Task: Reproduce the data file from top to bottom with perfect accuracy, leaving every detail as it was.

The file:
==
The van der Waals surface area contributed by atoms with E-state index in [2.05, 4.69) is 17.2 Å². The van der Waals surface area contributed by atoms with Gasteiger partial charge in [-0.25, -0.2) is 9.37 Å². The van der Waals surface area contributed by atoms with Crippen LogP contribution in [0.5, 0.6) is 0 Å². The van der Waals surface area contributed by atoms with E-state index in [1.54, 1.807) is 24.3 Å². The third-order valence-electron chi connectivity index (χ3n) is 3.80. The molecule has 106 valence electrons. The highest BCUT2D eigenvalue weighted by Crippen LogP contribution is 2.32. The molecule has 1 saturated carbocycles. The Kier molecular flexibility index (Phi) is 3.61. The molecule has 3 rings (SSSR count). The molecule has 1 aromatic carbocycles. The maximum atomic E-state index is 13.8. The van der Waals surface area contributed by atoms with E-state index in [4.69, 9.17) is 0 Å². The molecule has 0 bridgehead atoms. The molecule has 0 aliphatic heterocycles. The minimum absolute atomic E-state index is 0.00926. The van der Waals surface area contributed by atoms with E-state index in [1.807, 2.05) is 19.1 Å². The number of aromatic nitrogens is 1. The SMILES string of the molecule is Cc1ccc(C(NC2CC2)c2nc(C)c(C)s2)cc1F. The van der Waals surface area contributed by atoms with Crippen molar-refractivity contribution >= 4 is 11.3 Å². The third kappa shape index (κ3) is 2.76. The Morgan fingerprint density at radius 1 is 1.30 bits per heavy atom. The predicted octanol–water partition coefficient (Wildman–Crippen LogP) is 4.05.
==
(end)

The van der Waals surface area contributed by atoms with E-state index in [2.05, 4.69) is 17.2 Å². The van der Waals surface area contributed by atoms with Gasteiger partial charge in [-0.25, -0.2) is 9.37 Å². The van der Waals surface area contributed by atoms with Crippen LogP contribution in [0.5, 0.6) is 0 Å². The van der Waals surface area contributed by atoms with E-state index in [1.54, 1.807) is 24.3 Å². The third-order valence-electron chi connectivity index (χ3n) is 3.80. The molecule has 106 valence electrons. The highest BCUT2D eigenvalue weighted by Crippen LogP contribution is 2.32. The molecule has 1 saturated carbocycles. The Kier molecular flexibility index (Phi) is 3.61. The molecule has 3 rings (SSSR count). The molecule has 1 aromatic carbocycles. The maximum atomic E-state index is 13.8. The van der Waals surface area contributed by atoms with E-state index in [4.69, 9.17) is 0 Å². The molecule has 0 bridgehead atoms. The molecule has 0 aliphatic heterocycles. The minimum absolute atomic E-state index is 0.00926. The van der Waals surface area contributed by atoms with E-state index in [1.807, 2.05) is 19.1 Å². The number of aromatic nitrogens is 1. The SMILES string of the molecule is Cc1ccc(C(NC2CC2)c2nc(C)c(C)s2)cc1F. The van der Waals surface area contributed by atoms with Crippen molar-refractivity contribution >= 4 is 11.3 Å². The third kappa shape index (κ3) is 2.76. The Morgan fingerprint density at radius 1 is 1.30 bits per heavy atom. The predicted octanol–water partition coefficient (Wildman–Crippen LogP) is 4.05.